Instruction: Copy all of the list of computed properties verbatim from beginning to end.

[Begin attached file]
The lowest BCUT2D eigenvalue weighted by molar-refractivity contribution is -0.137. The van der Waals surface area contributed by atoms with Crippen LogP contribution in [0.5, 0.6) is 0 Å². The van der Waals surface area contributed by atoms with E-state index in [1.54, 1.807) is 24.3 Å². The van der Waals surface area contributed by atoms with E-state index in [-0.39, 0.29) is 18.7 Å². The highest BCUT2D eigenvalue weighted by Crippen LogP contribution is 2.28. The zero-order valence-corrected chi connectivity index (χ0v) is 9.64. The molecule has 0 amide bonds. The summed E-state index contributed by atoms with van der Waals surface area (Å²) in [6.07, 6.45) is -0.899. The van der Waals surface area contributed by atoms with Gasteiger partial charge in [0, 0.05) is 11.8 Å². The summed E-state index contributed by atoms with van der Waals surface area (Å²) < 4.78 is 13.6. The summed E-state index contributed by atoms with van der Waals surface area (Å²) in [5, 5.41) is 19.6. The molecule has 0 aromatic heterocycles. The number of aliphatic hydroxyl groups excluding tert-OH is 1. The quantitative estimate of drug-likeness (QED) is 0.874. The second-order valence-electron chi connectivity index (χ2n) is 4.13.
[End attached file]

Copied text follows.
The lowest BCUT2D eigenvalue weighted by molar-refractivity contribution is -0.137. The van der Waals surface area contributed by atoms with Crippen LogP contribution in [0.5, 0.6) is 0 Å². The van der Waals surface area contributed by atoms with E-state index in [1.54, 1.807) is 24.3 Å². The van der Waals surface area contributed by atoms with E-state index in [-0.39, 0.29) is 18.7 Å². The highest BCUT2D eigenvalue weighted by Crippen LogP contribution is 2.28. The zero-order valence-corrected chi connectivity index (χ0v) is 9.64. The molecule has 0 amide bonds. The summed E-state index contributed by atoms with van der Waals surface area (Å²) in [6.07, 6.45) is -0.899. The van der Waals surface area contributed by atoms with Gasteiger partial charge in [0, 0.05) is 11.8 Å². The summed E-state index contributed by atoms with van der Waals surface area (Å²) < 4.78 is 13.6. The summed E-state index contributed by atoms with van der Waals surface area (Å²) in [5, 5.41) is 19.6. The molecule has 0 aromatic heterocycles. The number of aliphatic hydroxyl groups excluding tert-OH is 1. The quantitative estimate of drug-likeness (QED) is 0.874. The second-order valence-electron chi connectivity index (χ2n) is 4.13.